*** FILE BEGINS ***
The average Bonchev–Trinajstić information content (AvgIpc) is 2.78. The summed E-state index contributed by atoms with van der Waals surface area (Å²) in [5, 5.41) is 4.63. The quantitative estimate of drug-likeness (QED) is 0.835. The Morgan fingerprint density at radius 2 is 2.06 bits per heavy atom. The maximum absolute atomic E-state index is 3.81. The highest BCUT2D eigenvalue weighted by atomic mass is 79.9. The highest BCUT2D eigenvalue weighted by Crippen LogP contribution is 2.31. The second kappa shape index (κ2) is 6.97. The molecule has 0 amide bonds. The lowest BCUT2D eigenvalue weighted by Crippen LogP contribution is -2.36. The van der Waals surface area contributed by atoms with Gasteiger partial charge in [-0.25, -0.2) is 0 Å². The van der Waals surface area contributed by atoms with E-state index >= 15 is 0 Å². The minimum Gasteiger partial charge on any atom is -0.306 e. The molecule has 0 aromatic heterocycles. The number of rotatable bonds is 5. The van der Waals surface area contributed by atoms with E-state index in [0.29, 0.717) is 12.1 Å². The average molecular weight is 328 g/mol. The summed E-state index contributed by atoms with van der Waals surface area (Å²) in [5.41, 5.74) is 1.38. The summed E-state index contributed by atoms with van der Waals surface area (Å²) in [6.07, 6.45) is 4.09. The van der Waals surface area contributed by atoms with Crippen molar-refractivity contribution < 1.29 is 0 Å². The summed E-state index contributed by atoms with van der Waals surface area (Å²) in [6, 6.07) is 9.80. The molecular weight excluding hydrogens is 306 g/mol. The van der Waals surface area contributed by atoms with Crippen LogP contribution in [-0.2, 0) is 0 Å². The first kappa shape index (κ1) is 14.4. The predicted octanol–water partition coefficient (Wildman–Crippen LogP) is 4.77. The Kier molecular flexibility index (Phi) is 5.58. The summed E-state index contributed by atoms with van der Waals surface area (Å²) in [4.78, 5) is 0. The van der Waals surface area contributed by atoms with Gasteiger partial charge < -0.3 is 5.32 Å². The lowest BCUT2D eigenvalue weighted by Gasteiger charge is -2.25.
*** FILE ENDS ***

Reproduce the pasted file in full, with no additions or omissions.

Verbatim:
The average Bonchev–Trinajstić information content (AvgIpc) is 2.78. The summed E-state index contributed by atoms with van der Waals surface area (Å²) in [5, 5.41) is 4.63. The quantitative estimate of drug-likeness (QED) is 0.835. The Morgan fingerprint density at radius 2 is 2.06 bits per heavy atom. The maximum absolute atomic E-state index is 3.81. The highest BCUT2D eigenvalue weighted by atomic mass is 79.9. The highest BCUT2D eigenvalue weighted by Crippen LogP contribution is 2.31. The second kappa shape index (κ2) is 6.97. The molecule has 0 amide bonds. The lowest BCUT2D eigenvalue weighted by Crippen LogP contribution is -2.36. The van der Waals surface area contributed by atoms with Gasteiger partial charge in [-0.25, -0.2) is 0 Å². The van der Waals surface area contributed by atoms with E-state index >= 15 is 0 Å². The minimum Gasteiger partial charge on any atom is -0.306 e. The molecule has 0 aromatic heterocycles. The number of rotatable bonds is 5. The van der Waals surface area contributed by atoms with E-state index in [0.29, 0.717) is 12.1 Å². The average molecular weight is 328 g/mol. The summed E-state index contributed by atoms with van der Waals surface area (Å²) in [5.41, 5.74) is 1.38. The summed E-state index contributed by atoms with van der Waals surface area (Å²) in [6.07, 6.45) is 4.09. The van der Waals surface area contributed by atoms with Crippen molar-refractivity contribution < 1.29 is 0 Å². The summed E-state index contributed by atoms with van der Waals surface area (Å²) in [6, 6.07) is 9.80. The molecular weight excluding hydrogens is 306 g/mol. The van der Waals surface area contributed by atoms with Crippen LogP contribution in [-0.2, 0) is 0 Å². The first kappa shape index (κ1) is 14.4. The predicted octanol–water partition coefficient (Wildman–Crippen LogP) is 4.77. The Kier molecular flexibility index (Phi) is 5.58. The summed E-state index contributed by atoms with van der Waals surface area (Å²) in [4.78, 5) is 0. The van der Waals surface area contributed by atoms with Gasteiger partial charge < -0.3 is 5.32 Å². The lowest BCUT2D eigenvalue weighted by Gasteiger charge is -2.25.